How to Calculate the Torsional Warping Constant

Written by thomas bourdin
  • Share
  • Tweet
  • Share
  • Pin
  • Email
How to Calculate the Torsional Warping Constant
Use a specific formula to calculate the torsional warping constant. (pile of l-beams image by Mikhail Tischenko from

Beams find many uses in construction and machinery. Beams must be strong and flexible enough to support huge amounts of weight in sometimes adverse conditions. One way to measure this flexibility is the torsional warping constant, which is the amount the geometry of a beam is deviated from it's standard geometry when acted on by a torsional force (that is, the twisting of an object). You can calculate this constant for a standard geometry in a few short steps.

Skill level:

Things you need

  • Paper
  • Pen or pencil
  • Calculator

Show MoreHide


  1. 1

    Multiply the torque applied to the beam by the beam length. For example, if a torque of 500 Newton meters (Nm) is applied to a beam 1 meter (m) in length, the product will be 500 Newton meters squared (Nm^2). Call this product result A.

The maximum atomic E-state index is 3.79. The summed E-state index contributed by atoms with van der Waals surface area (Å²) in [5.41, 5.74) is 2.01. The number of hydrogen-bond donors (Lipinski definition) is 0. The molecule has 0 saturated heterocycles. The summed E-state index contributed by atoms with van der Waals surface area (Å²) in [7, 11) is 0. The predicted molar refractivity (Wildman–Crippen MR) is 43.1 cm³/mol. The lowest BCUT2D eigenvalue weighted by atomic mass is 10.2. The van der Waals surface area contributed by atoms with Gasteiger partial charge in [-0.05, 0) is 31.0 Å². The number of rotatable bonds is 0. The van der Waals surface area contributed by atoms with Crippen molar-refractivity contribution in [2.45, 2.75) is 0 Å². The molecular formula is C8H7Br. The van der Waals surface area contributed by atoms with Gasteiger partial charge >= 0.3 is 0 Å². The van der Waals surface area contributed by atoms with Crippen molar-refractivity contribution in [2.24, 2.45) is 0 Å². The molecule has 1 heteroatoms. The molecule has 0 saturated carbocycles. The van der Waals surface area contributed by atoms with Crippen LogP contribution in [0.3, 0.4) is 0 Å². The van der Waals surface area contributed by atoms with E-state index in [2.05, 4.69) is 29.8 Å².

2. 2

    Multiply the angle of the beam's twist (in radians) by the shear modulus of the material. As an example, assume a steel beam, with a shear modulus of 79.3 gigapascals (GPA) is twisted by 0.2 radians. The product of these two numbers is 15.86 GPA. Call this result B.

  3. 3

    Divide result A by result B. In our example, dividing 500 Nm^2 by 15.86 GPA (15 times 10 to the 9 Pa, or 15 x 10^9 Pa) gives 3.15 times 10 to the negative 8 (3.15 x 10^(-8) ). This dimensionless number is the torsional warping constant.

Tips and warnings

  • This method applies to a beam of uniform cross-section across it's length. For other geometries, this equation may not apply.

Don't Miss

  • All types
  • Articles
  • Slideshows
  • Videos
  • Most relevant
  • Most popular
  • Most recent

No articles available

No slideshows available

No videos available

By using the site, you consent to the use of cookies. For more information, please see our Cookie policy.